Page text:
As “Donna,” Jenny Slate is a cookbook version of a New-York-Jewish-Girl: by day she works in an Indie bookstore while at night she performs in a rundown comedy club.
Donna may have lousy luck with men, but her indulgent friends think she is brilliant, and her supportive parents offer her the illusion of independence (no doubt hoping she will soon sort her life out).
Oy! I really, really wanted to like this film, but nope. The thin, stereotypical characters and the cloying political correctness left me cold.
Ironically, the one scene that genuinely moved me came late in the film, after I had already lost my patience. Donna goes to visit her mother — played by the luminous Polly Draper — and their chemistry is so strong and so unexpected that I actually began to doubt myself.
Alas no. Once that scene was over, so was my suspension of disbelief. (JLH: 3/5)
Click HERE for our FF2 Haiku. NOT YET SEEN BY RICH.
Obvious Child is a 2014 feature film by director Gillian Robespierre which she wrote in collaboration with Karen Maine and Elisabeth Holm after she and Maine had created a successful short version (with Anna Bean) in 2009 that was also called Obvious Child.
Perhaps if I had known so many “cooks were in the kitchen” – not a one of whom has any prior screenwriting credits listed in IMDb – I would have entered the theatre with lower expectations… and had a better time…
Of course I always try to enter the theatre with high expectations. As my wise husband/partner Rich says: “No one ever intends to make a bad movie.” And even though Mel Brooks turned this optimism on its head in The Producers, I still think it’s a true statement. But in this case, I had also heard the buzz from colleagues who had seen Obvious Child at the Tribecca Film Festival, so I was pumped. I really, really wanted to like it, but I didn’t like it… not at all.
Obvious Child is about a 28-year-old woman named Donna who wants to be a standup comedian. Donna spends her nights at a comedy club so she can get experience as a performer. Income – such as it is – comes from her day job in an Indie bookstore.
Although some of her lines hit home, Donna’s standup routines are pretty scatological and way too self-indulgent. Say it’s the 1950s and you are comedian Henny Youngman and you are in the ballroom of a Borscht Belt hotel and you say: “Take my wife… please.” Do people think you are talking about your actual wife…? I doubt it. Say it’s the 1970s and you are comedian Phyllis Diller and you are on The Tonight Show sitting next to Johnny Carson and you make jokes about someone you call “Fang.” Do people think you are talking about your actual husband…? I doubt it.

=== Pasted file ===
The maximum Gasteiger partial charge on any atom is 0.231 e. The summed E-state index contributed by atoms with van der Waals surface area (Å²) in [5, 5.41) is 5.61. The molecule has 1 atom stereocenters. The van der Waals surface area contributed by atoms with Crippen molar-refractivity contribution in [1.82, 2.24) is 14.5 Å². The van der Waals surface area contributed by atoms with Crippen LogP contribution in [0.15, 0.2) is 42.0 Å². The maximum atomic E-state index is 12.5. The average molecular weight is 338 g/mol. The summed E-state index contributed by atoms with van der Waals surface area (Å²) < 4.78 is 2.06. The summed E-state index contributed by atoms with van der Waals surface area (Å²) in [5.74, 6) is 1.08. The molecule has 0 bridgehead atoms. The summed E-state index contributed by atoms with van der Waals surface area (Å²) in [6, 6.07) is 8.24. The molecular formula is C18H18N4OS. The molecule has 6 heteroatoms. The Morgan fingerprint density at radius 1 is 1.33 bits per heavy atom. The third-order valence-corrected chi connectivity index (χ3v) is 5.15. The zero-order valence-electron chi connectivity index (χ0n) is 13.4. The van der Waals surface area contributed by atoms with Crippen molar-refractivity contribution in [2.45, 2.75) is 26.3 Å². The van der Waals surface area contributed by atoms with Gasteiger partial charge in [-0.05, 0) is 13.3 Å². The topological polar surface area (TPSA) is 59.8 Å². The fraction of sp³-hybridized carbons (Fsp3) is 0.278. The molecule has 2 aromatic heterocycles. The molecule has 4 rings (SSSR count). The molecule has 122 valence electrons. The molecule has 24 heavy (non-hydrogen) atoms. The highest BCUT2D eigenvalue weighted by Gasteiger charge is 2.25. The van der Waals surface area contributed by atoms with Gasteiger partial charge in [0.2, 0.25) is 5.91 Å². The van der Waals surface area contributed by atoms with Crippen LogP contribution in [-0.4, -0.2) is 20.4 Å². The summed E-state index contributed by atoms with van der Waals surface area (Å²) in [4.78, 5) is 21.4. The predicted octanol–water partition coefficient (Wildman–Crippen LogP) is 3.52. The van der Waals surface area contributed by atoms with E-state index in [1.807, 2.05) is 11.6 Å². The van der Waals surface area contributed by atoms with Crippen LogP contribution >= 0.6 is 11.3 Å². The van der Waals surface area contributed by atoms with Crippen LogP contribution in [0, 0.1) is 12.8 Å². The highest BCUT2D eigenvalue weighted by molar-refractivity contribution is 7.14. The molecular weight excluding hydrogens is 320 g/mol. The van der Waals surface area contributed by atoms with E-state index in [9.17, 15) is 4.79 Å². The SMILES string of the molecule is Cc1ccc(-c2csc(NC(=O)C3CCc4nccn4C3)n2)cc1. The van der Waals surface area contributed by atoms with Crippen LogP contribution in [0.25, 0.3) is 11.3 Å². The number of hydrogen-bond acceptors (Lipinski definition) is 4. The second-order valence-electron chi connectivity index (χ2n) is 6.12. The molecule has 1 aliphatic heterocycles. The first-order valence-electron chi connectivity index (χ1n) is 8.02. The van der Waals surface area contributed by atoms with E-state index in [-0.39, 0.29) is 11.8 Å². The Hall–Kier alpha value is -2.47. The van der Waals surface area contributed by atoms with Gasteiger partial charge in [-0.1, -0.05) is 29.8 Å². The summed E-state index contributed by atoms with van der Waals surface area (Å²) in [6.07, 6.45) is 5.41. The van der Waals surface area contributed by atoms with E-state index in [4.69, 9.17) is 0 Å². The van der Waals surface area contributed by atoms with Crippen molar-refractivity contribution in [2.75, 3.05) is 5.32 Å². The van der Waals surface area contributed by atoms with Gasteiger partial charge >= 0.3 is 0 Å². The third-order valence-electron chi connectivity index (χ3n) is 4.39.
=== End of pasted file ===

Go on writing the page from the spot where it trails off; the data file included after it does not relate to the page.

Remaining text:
But now it’s 2010+ and Donna is in a tiny club telling strangers that her sex life has degenerated to the “functional” stage. If you are Donna’s boyfriend “Ryan” (Paul Briganti) and you are in the audience and you can feel everyone in the audience looking at you… well… Why is Donna so surprised when the first thing that happens in Obvious Child is that Ryan breaks up with her?
Someone named “Nellie” (Gaby Hoffmann) tries to console Donna by telling her that everyone in the audience loves her because she is so honest on stage. Dumb me: I assume from the context that Donna is telling the truth. Her relationship with Ryan has bottomed out, so it’s time for both of them to move on. But then Donna goes off the deep end, stalking Ryan and filling his voice mail queue with drunken and often abusive “apology messages.”
Here’s my problem: I don’t know who Ryan is. I don’t know anything about their relationship except that Donna – the truth-teller – has made their private life a public joke. And that turns out to be the rule for what is yet to come. Almost every character in Obvious Child is just as thinly-drawn as Ryan is.
Take Nellie. Who is Nellie? I went back to see Obvious Child a second time, just to make sure that I hadn’t missed anything, but I still can’t tell you who Nellie is. Is she Donna’s BFF? Is she Donna’s roommate? Does she work in the bookstore?